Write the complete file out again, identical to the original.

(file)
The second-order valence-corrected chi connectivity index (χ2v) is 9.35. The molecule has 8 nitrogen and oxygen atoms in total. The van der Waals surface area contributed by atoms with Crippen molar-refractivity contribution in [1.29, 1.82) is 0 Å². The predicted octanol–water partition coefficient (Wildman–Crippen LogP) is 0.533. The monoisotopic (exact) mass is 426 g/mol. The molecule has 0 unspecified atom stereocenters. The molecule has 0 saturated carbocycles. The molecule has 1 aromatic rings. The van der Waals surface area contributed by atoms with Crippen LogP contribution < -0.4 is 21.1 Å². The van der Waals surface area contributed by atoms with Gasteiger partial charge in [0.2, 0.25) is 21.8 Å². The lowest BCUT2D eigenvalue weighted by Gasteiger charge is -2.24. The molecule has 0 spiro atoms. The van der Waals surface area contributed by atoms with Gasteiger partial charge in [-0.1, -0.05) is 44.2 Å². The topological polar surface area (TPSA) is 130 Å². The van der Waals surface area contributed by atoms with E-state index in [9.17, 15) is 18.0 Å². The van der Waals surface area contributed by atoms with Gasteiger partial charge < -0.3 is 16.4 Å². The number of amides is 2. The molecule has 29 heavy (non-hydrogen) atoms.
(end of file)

The second-order valence-corrected chi connectivity index (χ2v) is 9.35. The molecule has 8 nitrogen and oxygen atoms in total. The van der Waals surface area contributed by atoms with Crippen molar-refractivity contribution in [1.29, 1.82) is 0 Å². The predicted octanol–water partition coefficient (Wildman–Crippen LogP) is 0.533. The monoisotopic (exact) mass is 426 g/mol. The molecule has 0 unspecified atom stereocenters. The molecule has 0 saturated carbocycles. The molecule has 1 aromatic rings. The van der Waals surface area contributed by atoms with Crippen LogP contribution < -0.4 is 21.1 Å². The van der Waals surface area contributed by atoms with Gasteiger partial charge in [0.2, 0.25) is 21.8 Å². The lowest BCUT2D eigenvalue weighted by Gasteiger charge is -2.24. The molecule has 0 spiro atoms. The van der Waals surface area contributed by atoms with Gasteiger partial charge in [-0.1, -0.05) is 44.2 Å². The topological polar surface area (TPSA) is 130 Å². The van der Waals surface area contributed by atoms with E-state index in [9.17, 15) is 18.0 Å². The van der Waals surface area contributed by atoms with Gasteiger partial charge < -0.3 is 16.4 Å². The number of amides is 2. The molecule has 29 heavy (non-hydrogen) atoms.